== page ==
Steve Coll's Private Empire named Business Book of the Year
2nd November 2012 - 10:37am
US journalist and author Steve Coll has won the Financial Times and Goldman Sachs Business Book of the Year Award 2012 for his examination of US oil giant Exxon Mobil.
Coll, who is a two-time Pulitzer Prize winner and a staff writer on the New Yorker, landed the GBP 30,000 prize for Private Empire: ExxonMobil and American Power, beating off stiff competition from biographies of Steve Jobs and economist Paul Volcker, plus three other titles.
The award recognises the book that provides 'the most compelling and enjoyable insight into modern business issues'. Lionel Barber, editor of the Financial Times and chair of the panel of judges, praised Coll's 'forensic, nuanced and extremely well written' book.
The prize was presented by Lloyd Blankfein, Goldman Sachs’ chief executive, and Barber in New York last night.
Private Empire: ExxonMobil and American Power focuses on Exxon's development over a 21-year period, from the Exxon Valdez accident in 1989 to the Deepwater Horizon oil spill in the Gulf of Mexico in 2010, drawing on more than 400 interviews and thousands of previously classified US documents.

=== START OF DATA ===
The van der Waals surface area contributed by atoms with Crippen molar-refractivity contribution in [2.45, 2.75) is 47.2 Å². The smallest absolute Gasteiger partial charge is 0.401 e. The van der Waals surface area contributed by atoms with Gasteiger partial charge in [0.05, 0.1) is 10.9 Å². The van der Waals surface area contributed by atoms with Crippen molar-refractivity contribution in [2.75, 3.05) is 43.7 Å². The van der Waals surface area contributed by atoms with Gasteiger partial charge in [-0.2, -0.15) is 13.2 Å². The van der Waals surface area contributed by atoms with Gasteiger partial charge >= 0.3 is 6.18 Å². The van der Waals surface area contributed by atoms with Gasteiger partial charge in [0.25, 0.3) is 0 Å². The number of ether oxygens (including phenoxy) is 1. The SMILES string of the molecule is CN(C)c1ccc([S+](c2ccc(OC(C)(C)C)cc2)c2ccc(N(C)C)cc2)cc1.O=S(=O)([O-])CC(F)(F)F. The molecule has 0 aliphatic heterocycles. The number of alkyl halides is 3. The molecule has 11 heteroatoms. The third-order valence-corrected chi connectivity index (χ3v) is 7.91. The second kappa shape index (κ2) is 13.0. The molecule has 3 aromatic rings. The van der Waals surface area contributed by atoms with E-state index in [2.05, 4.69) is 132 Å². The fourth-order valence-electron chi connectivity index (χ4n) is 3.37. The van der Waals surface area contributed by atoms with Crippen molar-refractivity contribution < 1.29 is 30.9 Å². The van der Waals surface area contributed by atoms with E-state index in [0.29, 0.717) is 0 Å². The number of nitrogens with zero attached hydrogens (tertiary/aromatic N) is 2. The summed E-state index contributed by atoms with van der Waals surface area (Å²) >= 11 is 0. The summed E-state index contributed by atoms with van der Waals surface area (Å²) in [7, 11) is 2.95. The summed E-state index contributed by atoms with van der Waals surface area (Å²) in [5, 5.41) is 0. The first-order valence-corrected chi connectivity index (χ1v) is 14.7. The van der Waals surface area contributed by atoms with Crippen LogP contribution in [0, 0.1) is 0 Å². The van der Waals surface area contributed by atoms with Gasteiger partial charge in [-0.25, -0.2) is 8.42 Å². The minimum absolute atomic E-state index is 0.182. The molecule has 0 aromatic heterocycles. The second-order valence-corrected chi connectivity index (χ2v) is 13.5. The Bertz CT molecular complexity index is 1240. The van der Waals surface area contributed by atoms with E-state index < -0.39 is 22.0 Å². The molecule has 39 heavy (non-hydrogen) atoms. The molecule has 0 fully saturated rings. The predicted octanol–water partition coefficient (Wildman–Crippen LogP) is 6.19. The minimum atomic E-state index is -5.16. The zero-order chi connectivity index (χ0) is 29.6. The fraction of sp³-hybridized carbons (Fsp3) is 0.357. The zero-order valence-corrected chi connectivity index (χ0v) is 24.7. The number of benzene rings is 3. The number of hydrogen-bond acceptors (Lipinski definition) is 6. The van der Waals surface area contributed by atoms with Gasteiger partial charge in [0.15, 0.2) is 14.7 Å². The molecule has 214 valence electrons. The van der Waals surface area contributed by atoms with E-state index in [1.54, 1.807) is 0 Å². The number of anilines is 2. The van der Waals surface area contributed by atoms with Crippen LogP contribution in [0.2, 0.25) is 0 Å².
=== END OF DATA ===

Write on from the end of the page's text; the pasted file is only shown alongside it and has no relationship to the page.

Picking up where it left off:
Barber said: 'Private Empire is the story of ExxonMobil, one of the world’s most powerful companies. Through a series of compelling narratives, it covers Exxon’s huge geopolitical footprint and its influence.
'No other book on this year’s shortlist exposes so much information that we did not know.'
Private Empire was up against two big-name biographies; Steve Jobs, Walter Isaacson's account of the Apple founder’s life and career, and Volcker, a portrait of Paul Volcker, the former chairman of the Federal Reserve, by William Silber.
The other shortlisted titles were Why Nations Fail by James Robinson and Daron Acemoglu, a study of the roots of economic power and prosperity, John Coates' The Hour Between Dog and Wolf, about people's propensity to take risk, and Michael Sandel's What Money Can’t Buy, which questions whether markets are morally neutral.
Previous winners of the award include Abhijit Banerjee and Esther Duflo for Poor Economics: A Radical Rethinking of the Way to Fight Global Poverty and Raghuram G. Rajan for Fault Lines: How Hidden Fractures Still Threaten the World Economy.